In this second installment, I will share how our Conceptual Design for a new custom home on Kiawah Island is progressing and how we are meeting the needs of our client who wanted a home that supported their lifestyle and maximized the views of the marsh. Detailing the develop of the site considerations of building on a character lot and aligning the challenges and opportunities with the design goals of our clients.
At Swallowtail, it all starts with the client’s wish list. And I don’t mean the literal list of number of bedrooms and bathrooms. After many years of interviewing lots of homeowners, discussing their design goals and looking at pictures of kitchens they really liked, I have come to realize most Architects don’t ask the most important questions: What would a perfect day in your new home look like? What are you doing? Where are you? Who is with you? What do they say about your new home? What do you see when you look around you?
In asking these questions, I am trying to fully understand how do they want to live and what is important to them. That way, when I am designing their home I can select the design options and solutions that I know will fit them best.
Once we have approval for the Site Analysis, what is the next step?
On our first layout, we had a large Great Room/Kitchen facing the water with the deck and porches wrapping around the tree. The pool was on the side with the best sun and the best long view. The clients really liked where the design was going and thought we had the ‘good bones’ to fine tune the design into their perfect home.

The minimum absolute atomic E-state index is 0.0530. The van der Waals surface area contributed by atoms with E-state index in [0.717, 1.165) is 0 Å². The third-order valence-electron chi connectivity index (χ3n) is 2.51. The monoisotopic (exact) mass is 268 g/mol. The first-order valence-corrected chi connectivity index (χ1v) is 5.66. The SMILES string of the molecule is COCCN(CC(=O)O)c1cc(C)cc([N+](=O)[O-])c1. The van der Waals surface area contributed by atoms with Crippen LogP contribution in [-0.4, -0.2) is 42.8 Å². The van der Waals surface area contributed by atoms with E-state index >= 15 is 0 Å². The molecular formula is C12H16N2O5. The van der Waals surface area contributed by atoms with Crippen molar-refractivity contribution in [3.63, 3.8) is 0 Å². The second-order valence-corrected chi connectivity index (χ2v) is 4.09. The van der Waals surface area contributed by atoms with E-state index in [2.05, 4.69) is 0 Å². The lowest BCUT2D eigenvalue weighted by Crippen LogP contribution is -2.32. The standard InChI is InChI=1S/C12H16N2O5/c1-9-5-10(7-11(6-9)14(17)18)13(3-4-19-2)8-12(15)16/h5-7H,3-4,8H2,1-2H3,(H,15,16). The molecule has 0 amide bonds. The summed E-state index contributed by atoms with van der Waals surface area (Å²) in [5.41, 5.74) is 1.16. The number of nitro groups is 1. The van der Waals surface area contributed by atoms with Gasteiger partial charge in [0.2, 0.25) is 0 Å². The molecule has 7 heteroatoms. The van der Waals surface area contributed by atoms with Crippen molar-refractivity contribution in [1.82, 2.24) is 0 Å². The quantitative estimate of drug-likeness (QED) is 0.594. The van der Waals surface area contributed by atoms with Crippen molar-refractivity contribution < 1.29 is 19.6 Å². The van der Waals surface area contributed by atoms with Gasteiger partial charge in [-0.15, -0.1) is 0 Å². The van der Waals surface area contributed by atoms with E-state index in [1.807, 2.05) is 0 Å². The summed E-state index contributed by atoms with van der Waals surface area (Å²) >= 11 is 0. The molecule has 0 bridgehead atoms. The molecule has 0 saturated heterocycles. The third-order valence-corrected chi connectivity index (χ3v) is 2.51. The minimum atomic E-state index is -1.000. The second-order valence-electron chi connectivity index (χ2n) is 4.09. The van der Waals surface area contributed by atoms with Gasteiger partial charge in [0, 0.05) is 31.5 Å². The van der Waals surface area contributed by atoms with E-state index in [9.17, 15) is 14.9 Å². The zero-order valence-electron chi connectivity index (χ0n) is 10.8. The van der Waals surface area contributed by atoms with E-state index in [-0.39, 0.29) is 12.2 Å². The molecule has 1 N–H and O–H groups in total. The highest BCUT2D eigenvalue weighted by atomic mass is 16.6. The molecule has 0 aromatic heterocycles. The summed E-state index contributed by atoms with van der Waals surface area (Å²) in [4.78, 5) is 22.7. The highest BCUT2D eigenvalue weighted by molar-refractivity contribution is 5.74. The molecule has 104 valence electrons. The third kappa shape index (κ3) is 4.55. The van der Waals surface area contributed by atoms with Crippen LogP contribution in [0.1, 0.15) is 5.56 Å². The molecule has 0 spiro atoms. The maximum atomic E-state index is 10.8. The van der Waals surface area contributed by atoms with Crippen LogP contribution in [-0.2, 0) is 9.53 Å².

But our Landscape Architect noted we had literally circled the tree with our decks, pools and stairs and he asked we provide more space around the tree.
In our second version we addressed those concerns. We pushed the whole house and the deck further away from the tree and decided to cantilever the deck from the foundation wall of the house so we would increase the distance between the foundation and the tree. We also moved the pool further from the tree and changed the angle of the pool to increase the space between the pool and the tree. Lastly, we relocated the stairs. All of these strategies provided a lot more space around the tree for its roots to remain undisturbed.
As we had not yet received the information back from the surveyor showing the exact location of the tree limbs, we remained worried that that the corner of our second story might be at the same height as one of the major branches. However, from our visual inspection on site, it looked like the branch extended over the one story master bedroom suite. While we waited for the surveyor to schedule a site visit, we received further feedback from our clients on how we could make changes that would improve the design to meet their lifestyle.
With relief we received this crucial information from the surveyor, and verified the branch did extend toward the one story master bedroom suite and our roof height was well below the height of the branch. With this information and the interior revision requests from our clients, we began our third refinement of the design.
With this level of design completed, we are ready to submit our design to the ARB for Preliminary Approval and have the Builder prepare a ball park cost estimate
In my first post about this project, I discussed how we had looked at the site considerations when we started the design.